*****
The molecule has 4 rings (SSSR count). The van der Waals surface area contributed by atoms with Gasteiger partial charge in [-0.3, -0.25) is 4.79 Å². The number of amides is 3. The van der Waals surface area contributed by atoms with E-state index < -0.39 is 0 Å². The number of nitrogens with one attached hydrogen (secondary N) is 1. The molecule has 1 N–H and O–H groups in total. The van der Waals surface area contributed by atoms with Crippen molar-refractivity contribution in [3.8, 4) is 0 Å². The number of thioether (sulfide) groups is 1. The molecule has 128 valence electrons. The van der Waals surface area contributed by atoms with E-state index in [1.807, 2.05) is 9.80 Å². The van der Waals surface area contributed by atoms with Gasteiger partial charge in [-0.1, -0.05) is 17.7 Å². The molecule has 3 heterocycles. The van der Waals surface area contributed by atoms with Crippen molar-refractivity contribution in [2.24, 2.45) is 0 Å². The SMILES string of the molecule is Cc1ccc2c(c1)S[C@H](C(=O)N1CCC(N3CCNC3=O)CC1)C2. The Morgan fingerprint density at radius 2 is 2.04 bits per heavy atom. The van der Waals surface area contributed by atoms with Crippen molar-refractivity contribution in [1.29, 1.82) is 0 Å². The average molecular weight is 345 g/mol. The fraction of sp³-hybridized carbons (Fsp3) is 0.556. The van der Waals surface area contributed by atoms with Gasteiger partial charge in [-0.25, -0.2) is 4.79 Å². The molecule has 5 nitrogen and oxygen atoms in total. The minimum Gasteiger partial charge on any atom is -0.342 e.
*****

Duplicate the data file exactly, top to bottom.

The molecule has 4 rings (SSSR count). The van der Waals surface area contributed by atoms with Gasteiger partial charge in [-0.3, -0.25) is 4.79 Å². The number of amides is 3. The van der Waals surface area contributed by atoms with E-state index < -0.39 is 0 Å². The number of nitrogens with one attached hydrogen (secondary N) is 1. The molecule has 1 N–H and O–H groups in total. The van der Waals surface area contributed by atoms with Crippen molar-refractivity contribution in [3.8, 4) is 0 Å². The number of thioether (sulfide) groups is 1. The molecule has 128 valence electrons. The van der Waals surface area contributed by atoms with E-state index in [1.807, 2.05) is 9.80 Å². The van der Waals surface area contributed by atoms with Gasteiger partial charge in [-0.1, -0.05) is 17.7 Å². The molecule has 3 heterocycles. The van der Waals surface area contributed by atoms with Crippen molar-refractivity contribution in [2.24, 2.45) is 0 Å². The SMILES string of the molecule is Cc1ccc2c(c1)S[C@H](C(=O)N1CCC(N3CCNC3=O)CC1)C2. The Morgan fingerprint density at radius 2 is 2.04 bits per heavy atom. The van der Waals surface area contributed by atoms with Crippen molar-refractivity contribution in [1.29, 1.82) is 0 Å². The average molecular weight is 345 g/mol. The fraction of sp³-hybridized carbons (Fsp3) is 0.556. The van der Waals surface area contributed by atoms with Gasteiger partial charge in [-0.25, -0.2) is 4.79 Å². The molecule has 5 nitrogen and oxygen atoms in total. The minimum Gasteiger partial charge on any atom is -0.342 e.